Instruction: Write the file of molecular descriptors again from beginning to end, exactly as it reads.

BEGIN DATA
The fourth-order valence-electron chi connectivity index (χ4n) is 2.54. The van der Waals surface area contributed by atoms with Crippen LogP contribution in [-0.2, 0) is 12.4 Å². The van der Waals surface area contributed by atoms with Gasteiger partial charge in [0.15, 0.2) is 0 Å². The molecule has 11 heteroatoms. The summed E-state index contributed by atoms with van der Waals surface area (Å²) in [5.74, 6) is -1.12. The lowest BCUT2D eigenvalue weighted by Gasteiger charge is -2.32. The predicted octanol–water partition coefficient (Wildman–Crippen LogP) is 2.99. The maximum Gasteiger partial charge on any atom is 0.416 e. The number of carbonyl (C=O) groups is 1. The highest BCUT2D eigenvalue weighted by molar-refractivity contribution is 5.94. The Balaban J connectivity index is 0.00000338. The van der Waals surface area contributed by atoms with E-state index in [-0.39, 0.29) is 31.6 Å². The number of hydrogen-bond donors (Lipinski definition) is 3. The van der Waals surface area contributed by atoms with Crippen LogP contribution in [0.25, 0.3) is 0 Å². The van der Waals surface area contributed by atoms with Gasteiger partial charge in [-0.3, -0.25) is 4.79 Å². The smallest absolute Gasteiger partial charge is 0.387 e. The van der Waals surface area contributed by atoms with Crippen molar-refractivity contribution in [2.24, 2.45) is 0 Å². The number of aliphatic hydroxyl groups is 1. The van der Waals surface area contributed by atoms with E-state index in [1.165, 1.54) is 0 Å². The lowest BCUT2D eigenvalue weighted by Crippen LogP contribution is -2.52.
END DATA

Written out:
The fourth-order valence-electron chi connectivity index (χ4n) is 2.54. The van der Waals surface area contributed by atoms with Crippen LogP contribution in [-0.2, 0) is 12.4 Å². The van der Waals surface area contributed by atoms with Gasteiger partial charge in [0.15, 0.2) is 0 Å². The molecule has 11 heteroatoms. The summed E-state index contributed by atoms with van der Waals surface area (Å²) in [5.74, 6) is -1.12. The lowest BCUT2D eigenvalue weighted by Gasteiger charge is -2.32. The predicted octanol–water partition coefficient (Wildman–Crippen LogP) is 2.99. The maximum Gasteiger partial charge on any atom is 0.416 e. The number of carbonyl (C=O) groups is 1. The highest BCUT2D eigenvalue weighted by molar-refractivity contribution is 5.94. The Balaban J connectivity index is 0.00000338. The van der Waals surface area contributed by atoms with E-state index in [-0.39, 0.29) is 31.6 Å². The number of hydrogen-bond donors (Lipinski definition) is 3. The van der Waals surface area contributed by atoms with Crippen LogP contribution in [0.25, 0.3) is 0 Å². The van der Waals surface area contributed by atoms with Gasteiger partial charge in [-0.3, -0.25) is 4.79 Å². The smallest absolute Gasteiger partial charge is 0.387 e. The van der Waals surface area contributed by atoms with Crippen molar-refractivity contribution in [2.24, 2.45) is 0 Å². The number of aliphatic hydroxyl groups is 1. The van der Waals surface area contributed by atoms with E-state index in [1.165, 1.54) is 0 Å². The lowest BCUT2D eigenvalue weighted by Crippen LogP contribution is -2.52.